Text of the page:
Here’s probably the only time you’ll hear me say this: I wish I was in Arizona right now. Not because of the weather or the changing political climate or any sort of change at all: it’s the state’s non-change that appeals to me. As in, they didn’t change their clocks forward, showing eminently more sense than almost all the rest of the country.
I learned of this sensibility the hard way, long ago. My grandma, John’s mom, lived in Sun City, Ariz. (part of the Phoenix Metroplex), but she very prudently spent her summers on the shores of Grand Lake in Colorado’s high country. Every year a grandchild was deputized to drive her north, and one year it was my turn.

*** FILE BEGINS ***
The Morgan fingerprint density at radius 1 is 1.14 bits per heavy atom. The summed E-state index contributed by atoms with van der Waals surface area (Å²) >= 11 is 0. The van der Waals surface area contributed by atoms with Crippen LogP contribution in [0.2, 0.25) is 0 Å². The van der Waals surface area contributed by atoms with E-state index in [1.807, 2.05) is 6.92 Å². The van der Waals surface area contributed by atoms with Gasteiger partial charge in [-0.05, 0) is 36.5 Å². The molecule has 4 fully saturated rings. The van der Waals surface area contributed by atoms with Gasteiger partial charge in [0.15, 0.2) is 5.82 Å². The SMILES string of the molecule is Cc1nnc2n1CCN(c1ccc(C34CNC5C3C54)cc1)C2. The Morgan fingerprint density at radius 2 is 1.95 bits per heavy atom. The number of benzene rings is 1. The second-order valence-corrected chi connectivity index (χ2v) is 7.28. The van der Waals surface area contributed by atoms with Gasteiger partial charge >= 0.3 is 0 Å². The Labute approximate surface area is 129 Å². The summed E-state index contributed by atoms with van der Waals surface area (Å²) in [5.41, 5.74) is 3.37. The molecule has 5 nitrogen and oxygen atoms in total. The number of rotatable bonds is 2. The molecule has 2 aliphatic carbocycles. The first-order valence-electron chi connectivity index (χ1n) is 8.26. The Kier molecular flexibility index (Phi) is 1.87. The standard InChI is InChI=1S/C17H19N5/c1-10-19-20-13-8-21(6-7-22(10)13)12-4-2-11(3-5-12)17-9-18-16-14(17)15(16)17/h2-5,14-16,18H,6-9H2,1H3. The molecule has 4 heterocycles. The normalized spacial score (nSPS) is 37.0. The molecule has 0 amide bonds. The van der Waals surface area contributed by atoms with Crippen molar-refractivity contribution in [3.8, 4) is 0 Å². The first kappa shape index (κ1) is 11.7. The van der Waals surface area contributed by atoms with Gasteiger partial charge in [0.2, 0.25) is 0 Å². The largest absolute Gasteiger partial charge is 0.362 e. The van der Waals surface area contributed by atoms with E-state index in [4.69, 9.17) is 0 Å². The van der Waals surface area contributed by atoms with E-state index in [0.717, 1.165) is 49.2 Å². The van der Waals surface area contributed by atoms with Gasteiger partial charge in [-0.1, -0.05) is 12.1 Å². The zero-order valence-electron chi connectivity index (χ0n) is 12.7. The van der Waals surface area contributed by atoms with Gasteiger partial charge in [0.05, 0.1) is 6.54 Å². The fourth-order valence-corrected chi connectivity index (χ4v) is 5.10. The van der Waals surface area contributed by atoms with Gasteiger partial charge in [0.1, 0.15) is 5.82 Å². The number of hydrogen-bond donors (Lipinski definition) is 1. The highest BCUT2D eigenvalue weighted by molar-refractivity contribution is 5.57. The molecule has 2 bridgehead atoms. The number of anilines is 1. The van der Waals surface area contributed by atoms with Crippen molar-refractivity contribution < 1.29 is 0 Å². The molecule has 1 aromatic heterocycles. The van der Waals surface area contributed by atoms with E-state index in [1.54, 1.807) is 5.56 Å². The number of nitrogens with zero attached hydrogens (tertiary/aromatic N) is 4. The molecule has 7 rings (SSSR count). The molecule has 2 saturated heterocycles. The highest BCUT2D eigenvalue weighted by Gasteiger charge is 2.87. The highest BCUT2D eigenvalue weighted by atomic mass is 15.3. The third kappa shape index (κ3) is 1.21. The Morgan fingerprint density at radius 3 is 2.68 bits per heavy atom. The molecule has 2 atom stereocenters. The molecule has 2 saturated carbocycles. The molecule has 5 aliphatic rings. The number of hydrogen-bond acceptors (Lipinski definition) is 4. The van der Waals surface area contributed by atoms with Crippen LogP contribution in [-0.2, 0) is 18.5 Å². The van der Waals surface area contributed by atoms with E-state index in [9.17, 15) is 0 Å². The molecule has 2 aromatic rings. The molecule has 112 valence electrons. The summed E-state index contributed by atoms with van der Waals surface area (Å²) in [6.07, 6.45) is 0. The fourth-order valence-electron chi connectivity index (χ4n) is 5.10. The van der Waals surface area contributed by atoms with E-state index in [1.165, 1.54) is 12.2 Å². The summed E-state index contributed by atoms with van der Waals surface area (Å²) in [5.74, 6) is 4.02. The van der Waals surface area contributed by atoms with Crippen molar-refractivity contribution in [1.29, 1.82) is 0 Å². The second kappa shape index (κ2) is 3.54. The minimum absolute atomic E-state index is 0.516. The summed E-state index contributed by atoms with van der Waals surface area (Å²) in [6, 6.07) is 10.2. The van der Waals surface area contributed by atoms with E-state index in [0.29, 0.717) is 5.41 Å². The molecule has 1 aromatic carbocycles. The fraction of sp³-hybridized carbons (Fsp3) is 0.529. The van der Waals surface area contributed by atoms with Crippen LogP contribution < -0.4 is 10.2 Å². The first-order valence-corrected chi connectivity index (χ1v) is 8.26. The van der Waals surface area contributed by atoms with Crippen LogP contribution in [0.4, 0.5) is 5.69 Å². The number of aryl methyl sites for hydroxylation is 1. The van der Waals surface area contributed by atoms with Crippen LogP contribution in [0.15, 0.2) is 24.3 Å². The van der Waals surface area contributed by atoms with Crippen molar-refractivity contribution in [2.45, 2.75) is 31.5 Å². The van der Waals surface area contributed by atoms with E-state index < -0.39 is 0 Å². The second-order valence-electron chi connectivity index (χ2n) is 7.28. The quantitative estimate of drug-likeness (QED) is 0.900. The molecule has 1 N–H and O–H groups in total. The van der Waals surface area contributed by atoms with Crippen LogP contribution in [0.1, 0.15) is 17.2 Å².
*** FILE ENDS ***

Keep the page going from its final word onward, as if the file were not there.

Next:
I boarded a plane somewhere in Colorado — all these years later, I can’t even tell you where — and flew first to somewhere in New Mexico, probably Albuquerque, before going on to Phoenix. I was very dismayed when we landed in New Mexico at the time I was scheduled to arrive in Phoenix.
This was way before the world of instant communication, and I worked myself into quite a lather, worried about this old woman waiting and waiting for me at the airport. This old woman who probably was about the same age many of my friends now are, which means I would no longer consider her old.
I didn’t deplane in New Mexico, and even if I had, there was no way to reach Grandma Ruth, standing at some gate in the Phoenix airport wondering where I was. I also couldn’t figure out how we’d lost so much time, to be one hour behind scheduled arrival only halfway through an uneventful flight.